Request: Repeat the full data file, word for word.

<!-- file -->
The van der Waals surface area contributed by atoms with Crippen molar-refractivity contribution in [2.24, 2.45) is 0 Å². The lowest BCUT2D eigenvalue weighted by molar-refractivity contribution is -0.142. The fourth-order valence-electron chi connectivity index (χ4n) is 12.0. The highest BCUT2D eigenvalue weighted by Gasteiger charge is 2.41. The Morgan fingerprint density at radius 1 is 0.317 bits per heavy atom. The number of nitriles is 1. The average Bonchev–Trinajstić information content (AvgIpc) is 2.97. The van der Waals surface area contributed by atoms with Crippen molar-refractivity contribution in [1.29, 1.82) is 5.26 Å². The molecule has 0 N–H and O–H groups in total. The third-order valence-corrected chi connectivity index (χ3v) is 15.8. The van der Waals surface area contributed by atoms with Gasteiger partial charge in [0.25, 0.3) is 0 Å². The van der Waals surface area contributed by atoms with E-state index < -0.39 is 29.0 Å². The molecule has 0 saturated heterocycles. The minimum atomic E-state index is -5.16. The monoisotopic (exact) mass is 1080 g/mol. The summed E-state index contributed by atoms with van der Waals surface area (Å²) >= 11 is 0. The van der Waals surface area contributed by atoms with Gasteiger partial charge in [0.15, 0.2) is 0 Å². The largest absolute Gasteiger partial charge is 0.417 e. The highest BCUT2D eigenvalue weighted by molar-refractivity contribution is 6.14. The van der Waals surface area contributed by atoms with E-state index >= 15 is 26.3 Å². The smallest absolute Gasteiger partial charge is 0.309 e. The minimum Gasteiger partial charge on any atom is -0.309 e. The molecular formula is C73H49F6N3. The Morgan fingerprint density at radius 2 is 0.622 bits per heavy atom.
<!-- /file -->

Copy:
The van der Waals surface area contributed by atoms with Crippen molar-refractivity contribution in [2.24, 2.45) is 0 Å². The lowest BCUT2D eigenvalue weighted by molar-refractivity contribution is -0.142. The fourth-order valence-electron chi connectivity index (χ4n) is 12.0. The highest BCUT2D eigenvalue weighted by Gasteiger charge is 2.41. The Morgan fingerprint density at radius 1 is 0.317 bits per heavy atom. The number of nitriles is 1. The average Bonchev–Trinajstić information content (AvgIpc) is 2.97. The van der Waals surface area contributed by atoms with Crippen molar-refractivity contribution in [1.29, 1.82) is 5.26 Å². The molecule has 0 N–H and O–H groups in total. The third-order valence-corrected chi connectivity index (χ3v) is 15.8. The van der Waals surface area contributed by atoms with Gasteiger partial charge in [0.25, 0.3) is 0 Å². The van der Waals surface area contributed by atoms with E-state index < -0.39 is 29.0 Å². The molecule has 0 saturated heterocycles. The minimum atomic E-state index is -5.16. The monoisotopic (exact) mass is 1080 g/mol. The summed E-state index contributed by atoms with van der Waals surface area (Å²) >= 11 is 0. The van der Waals surface area contributed by atoms with Gasteiger partial charge in [0.15, 0.2) is 0 Å². The largest absolute Gasteiger partial charge is 0.417 e. The highest BCUT2D eigenvalue weighted by molar-refractivity contribution is 6.14. The van der Waals surface area contributed by atoms with E-state index >= 15 is 26.3 Å². The smallest absolute Gasteiger partial charge is 0.309 e. The minimum Gasteiger partial charge on any atom is -0.309 e. The molecular formula is C73H49F6N3. The Morgan fingerprint density at radius 2 is 0.622 bits per heavy atom.